Some contractors who don’t meet the new minimums might automatically sell their routes and struggle to start another business from scratch. However, those who are flexible are more likely to find a solution to keep their business and adapt to the changes.
Making rigid decisions cuts you off from your future.
We live in an uncertain world with unexpected changes around every corner. You wouldn’t stand still if a tree started to fall toward you — you’d run to get out of harm’s way. You might get nicked by the tree as you run, but you’d recognize running as the best option and it would be worth the effort. That’s a flexible decision.
Perhaps a rigid person standing under a falling tree has a legitimate reason for staying put, but it won’t save them from being crushed. A rigid person will see their inflexible decision as “holding their ground,” despite impending danger.
Being flexible in your decision-making means being willing to make a decision that won’t cut off your future options, even if you don’t like that decision. A person who insists on standing under a falling tree is cutting off their future.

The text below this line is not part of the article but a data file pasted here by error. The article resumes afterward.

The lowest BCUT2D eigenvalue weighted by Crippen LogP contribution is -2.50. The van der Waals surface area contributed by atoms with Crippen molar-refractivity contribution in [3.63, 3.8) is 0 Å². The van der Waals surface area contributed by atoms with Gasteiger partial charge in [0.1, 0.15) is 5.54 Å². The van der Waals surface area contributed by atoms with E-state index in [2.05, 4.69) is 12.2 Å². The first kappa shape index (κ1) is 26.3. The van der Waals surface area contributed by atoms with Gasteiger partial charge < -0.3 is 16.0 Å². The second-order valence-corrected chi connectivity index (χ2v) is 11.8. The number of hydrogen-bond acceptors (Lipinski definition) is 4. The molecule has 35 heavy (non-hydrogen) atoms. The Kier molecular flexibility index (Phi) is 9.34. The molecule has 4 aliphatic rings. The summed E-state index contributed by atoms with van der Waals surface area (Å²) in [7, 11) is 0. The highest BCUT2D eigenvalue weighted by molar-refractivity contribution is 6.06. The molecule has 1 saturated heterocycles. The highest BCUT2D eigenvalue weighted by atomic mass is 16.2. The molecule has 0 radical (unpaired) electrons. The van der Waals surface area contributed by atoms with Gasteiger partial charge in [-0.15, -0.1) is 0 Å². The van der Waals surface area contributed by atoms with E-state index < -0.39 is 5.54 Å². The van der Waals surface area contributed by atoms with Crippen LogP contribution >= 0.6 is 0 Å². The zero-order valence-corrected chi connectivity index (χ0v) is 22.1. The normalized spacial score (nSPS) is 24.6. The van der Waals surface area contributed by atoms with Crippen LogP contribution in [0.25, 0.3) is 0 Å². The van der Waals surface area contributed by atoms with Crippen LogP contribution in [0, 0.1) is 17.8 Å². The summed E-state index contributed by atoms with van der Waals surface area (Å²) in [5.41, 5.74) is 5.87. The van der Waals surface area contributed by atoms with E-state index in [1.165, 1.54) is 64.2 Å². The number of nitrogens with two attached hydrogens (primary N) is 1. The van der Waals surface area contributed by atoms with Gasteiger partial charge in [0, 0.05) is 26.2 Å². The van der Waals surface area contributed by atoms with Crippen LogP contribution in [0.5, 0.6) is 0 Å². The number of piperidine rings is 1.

Flexibility is about following the path of least resistance.
Without flexibility, your life is guaranteed to be difficult. Inflexibility will create resistance at every turn. In business, you won’t be a productive leader in meetings, and you’ll have difficulty getting people to share your vision.
Being flexible allows you to see where the river is leading so you can assume the shape that will take you downstream. You may not agree with all of the details along the way, but if your goal is to get down stream, you’ll have to get in the river at some point.
As Bruce Lee said, “Empty your mind. Be formless, shapeless — like water. Now you put water into a cup, it becomes the cup. You put water into a bottle, it becomes the bottle. You put it in a teapot, it becomes the teapot. Now water can flow or it can crash. Be water, my friend.”